Unfortunately, I was pretty disappointed. With the caveat that I may have missed something despite all the research, I could not find an easy way to toggle face detection on/off during video recording.
Ideally, I would have a key that would engage face AF while depressed during video recording (like in R5’s photo mode). I would have settled for a way to easily turn it on and off before starting the recording. But alas, neither were available.
The quickest ways I found to toggle face detection were:
- Turning off all modes between face detect and your favorite AF mode; then activating the Q menu and leaving the selection highlight on AF modes. Then, when needed, using the Q key and control dial to jump between those modes in a single click (because all other modes in-between were turned off). Okay, got all that? Not exactly a single-key millisecond adjustment!
- Creating two custom shooting modes, one with face detection on and another with it off; then switching between them as necessary using the MODE key and the control dial. Again, not that quick or practical.
Remember, the goal of all of this was to use advantages of face detection with a quick and easy override if it messed up, which it inevitably would at some point, no matter how good it was.
In addition, I couldn’t get point-and-then-track on a face using camera’s joystick to work as it does in photo mode. Maybe it’s the high demands of reading and processing 4K video that makes the camera more limited in this regard?
So as much as I loved face detection in photo mode, it was a pretty big letdown in video mode.
Focusing modes while recording
I never use single-shot AF in video because things are always moving; even if they’re not, I’m moving. This is why I use continuous AF on-demand, which means AF is working while I keep the shutter button half-pressed. When I let go of it, focus remains fixed where it was. Perfectly predictable.
However, to my surprise I found that R5 has a very different philosophy.
This was so surprising to me that I’m still thinking I did something wrong and missed an important detail. (Do email me if I did!)
However, I went through every camera setting multiple times and the only thing I figured out is what I’ll describe below.
In video mode, R5 defaults to single shot AF, regardless of what kind of focus box you picked. Apparently, there isn’t a continuous AF on-demand setting you can activate!
There is only something Canon calls “servo AF” (in video mode), which is continuous AF working constantly! It doesn’t require a half-press of the shutter button nor cares about anything else. It just keeps focusing for as long as the camera is on. It doesn’t even have to be recording!
While the use case for this persistent focus is beyond me (okay, some fringe cases come to mind, but…), it gets worse.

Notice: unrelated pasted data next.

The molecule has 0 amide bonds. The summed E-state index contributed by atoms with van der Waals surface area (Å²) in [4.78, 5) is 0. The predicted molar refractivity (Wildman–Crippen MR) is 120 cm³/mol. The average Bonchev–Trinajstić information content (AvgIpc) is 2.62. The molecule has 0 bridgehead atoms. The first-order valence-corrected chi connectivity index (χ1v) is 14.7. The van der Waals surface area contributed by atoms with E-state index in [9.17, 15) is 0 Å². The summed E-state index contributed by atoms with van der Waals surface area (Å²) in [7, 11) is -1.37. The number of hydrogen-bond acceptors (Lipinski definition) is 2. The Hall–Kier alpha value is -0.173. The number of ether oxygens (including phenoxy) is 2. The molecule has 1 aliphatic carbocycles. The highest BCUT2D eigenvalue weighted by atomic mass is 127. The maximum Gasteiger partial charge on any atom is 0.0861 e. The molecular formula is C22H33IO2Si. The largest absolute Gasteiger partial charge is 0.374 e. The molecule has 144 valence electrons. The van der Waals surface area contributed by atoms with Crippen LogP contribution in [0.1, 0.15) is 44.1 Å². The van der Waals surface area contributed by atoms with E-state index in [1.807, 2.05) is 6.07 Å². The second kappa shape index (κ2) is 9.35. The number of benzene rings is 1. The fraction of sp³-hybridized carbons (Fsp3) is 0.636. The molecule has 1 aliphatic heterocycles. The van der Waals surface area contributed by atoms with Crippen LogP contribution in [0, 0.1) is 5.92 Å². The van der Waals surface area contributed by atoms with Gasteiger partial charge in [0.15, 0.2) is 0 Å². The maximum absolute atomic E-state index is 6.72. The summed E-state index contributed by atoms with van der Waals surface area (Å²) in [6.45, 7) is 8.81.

To enable or disable it, you MUST open the camera menu. Yes, really.
You have the option of pausing servo AF, either via touchscreen or a custom button (I used the DOF preview button for this, somewhat similarly to what I use in photo mode). Keep in mind though, this will only pause servo AF for a certain amount of time – like until you switch shooting modes, turn camera off or until it goes into standby.
All of this means is that you can hardly ever be certain about the status of servo AF after some time has passed, and this is just recipe for disaster as it makes the AF less predictable.
For example, when I’m filming speeches, exchange of vows or rings and similar, I will keep a face in my focus box and occasionally activate AF to make sure the person is still in focus if any one of us moved.
I won’t do it constantly, because if someone bumps into me and the frame moves, focus can jump to background – making a small bump more noticeable and irreparable. I can also have people cutting the line of sight momentarily (like the officiant moving at an unfortunate moment, waiter crossing the frame during speeches, someone sticking his phone out in front to get a photo etc.).
If AF isn’t active during those distractions, focus will remain where it should be despite the interruption. Servo AF would make this a pain and I would regularly have to check its status and toggle it constantly when I wanted to refocus.
Even worse, if I wanted to do focus tracking, like doing a walking shot along the couple, I would basically have to pick whether I want constant focusing (thereby having to be certain my focus box won’t ever leave the subject’s face), or whether I’d prefer single focus attempts as we move, with all the potential for disaster that entails.
I may be a bit dramatic here, but each wedding has those few moments where you’re running backwards just to get a good shot and you really need your AF system to make it easier for you.
It’s beyond my comprehension why Canon implemented it this way in video mode. In photo mode it’s perfectly sensible – choice between single and continuous, and a shortcut to switch when you please.
In video it’s a mess. The camera doesn’t have the most basic continuous focus function! I find it unfathomable that it is even possible to have such two different AF implementations in a single product.
Video focus tracking and STM motor noise